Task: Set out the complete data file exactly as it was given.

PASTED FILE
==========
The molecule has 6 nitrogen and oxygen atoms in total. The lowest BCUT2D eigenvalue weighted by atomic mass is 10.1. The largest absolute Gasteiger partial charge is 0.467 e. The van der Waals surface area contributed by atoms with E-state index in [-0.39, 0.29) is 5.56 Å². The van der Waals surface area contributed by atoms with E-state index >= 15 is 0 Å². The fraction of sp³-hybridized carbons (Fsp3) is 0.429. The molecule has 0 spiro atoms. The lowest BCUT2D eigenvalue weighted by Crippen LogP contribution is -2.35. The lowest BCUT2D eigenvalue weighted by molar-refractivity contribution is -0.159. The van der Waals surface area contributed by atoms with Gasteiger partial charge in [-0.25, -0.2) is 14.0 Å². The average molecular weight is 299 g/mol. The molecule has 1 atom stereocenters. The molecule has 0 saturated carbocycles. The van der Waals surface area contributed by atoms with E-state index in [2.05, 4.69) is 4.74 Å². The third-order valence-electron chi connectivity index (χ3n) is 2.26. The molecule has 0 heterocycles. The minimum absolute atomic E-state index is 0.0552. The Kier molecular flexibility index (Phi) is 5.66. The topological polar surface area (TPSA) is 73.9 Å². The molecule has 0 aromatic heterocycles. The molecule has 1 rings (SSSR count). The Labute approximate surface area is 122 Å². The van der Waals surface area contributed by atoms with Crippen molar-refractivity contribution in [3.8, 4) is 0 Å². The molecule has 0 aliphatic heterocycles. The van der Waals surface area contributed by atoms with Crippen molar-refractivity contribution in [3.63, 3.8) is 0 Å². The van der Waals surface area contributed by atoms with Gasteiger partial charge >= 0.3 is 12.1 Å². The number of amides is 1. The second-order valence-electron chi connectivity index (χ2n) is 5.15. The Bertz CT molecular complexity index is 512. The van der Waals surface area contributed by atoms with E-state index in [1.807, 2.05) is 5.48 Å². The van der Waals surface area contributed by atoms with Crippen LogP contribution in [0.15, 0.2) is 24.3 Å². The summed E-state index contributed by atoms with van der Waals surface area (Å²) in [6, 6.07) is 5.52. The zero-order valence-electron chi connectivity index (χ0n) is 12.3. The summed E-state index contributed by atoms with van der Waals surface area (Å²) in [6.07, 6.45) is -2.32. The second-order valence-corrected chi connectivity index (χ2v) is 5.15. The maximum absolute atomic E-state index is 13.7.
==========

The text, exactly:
The molecule has 6 nitrogen and oxygen atoms in total. The lowest BCUT2D eigenvalue weighted by atomic mass is 10.1. The largest absolute Gasteiger partial charge is 0.467 e. The van der Waals surface area contributed by atoms with E-state index in [-0.39, 0.29) is 5.56 Å². The van der Waals surface area contributed by atoms with E-state index >= 15 is 0 Å². The fraction of sp³-hybridized carbons (Fsp3) is 0.429. The molecule has 0 spiro atoms. The lowest BCUT2D eigenvalue weighted by Crippen LogP contribution is -2.35. The lowest BCUT2D eigenvalue weighted by molar-refractivity contribution is -0.159. The van der Waals surface area contributed by atoms with Gasteiger partial charge in [-0.25, -0.2) is 14.0 Å². The average molecular weight is 299 g/mol. The molecule has 1 atom stereocenters. The molecule has 0 saturated carbocycles. The van der Waals surface area contributed by atoms with E-state index in [2.05, 4.69) is 4.74 Å². The third-order valence-electron chi connectivity index (χ3n) is 2.26. The molecule has 0 heterocycles. The minimum absolute atomic E-state index is 0.0552. The Kier molecular flexibility index (Phi) is 5.66. The topological polar surface area (TPSA) is 73.9 Å². The molecule has 0 aromatic heterocycles. The molecule has 1 rings (SSSR count). The Labute approximate surface area is 122 Å². The van der Waals surface area contributed by atoms with Crippen molar-refractivity contribution in [3.8, 4) is 0 Å². The molecule has 0 aliphatic heterocycles. The van der Waals surface area contributed by atoms with Crippen molar-refractivity contribution in [3.63, 3.8) is 0 Å². The van der Waals surface area contributed by atoms with Gasteiger partial charge >= 0.3 is 12.1 Å². The number of amides is 1. The second-order valence-electron chi connectivity index (χ2n) is 5.15. The Bertz CT molecular complexity index is 512. The van der Waals surface area contributed by atoms with E-state index in [1.807, 2.05) is 5.48 Å². The van der Waals surface area contributed by atoms with Crippen LogP contribution in [0.15, 0.2) is 24.3 Å². The summed E-state index contributed by atoms with van der Waals surface area (Å²) in [6, 6.07) is 5.52. The zero-order valence-electron chi connectivity index (χ0n) is 12.3. The summed E-state index contributed by atoms with van der Waals surface area (Å²) in [6.07, 6.45) is -2.32. The second-order valence-corrected chi connectivity index (χ2v) is 5.15. The maximum absolute atomic E-state index is 13.7.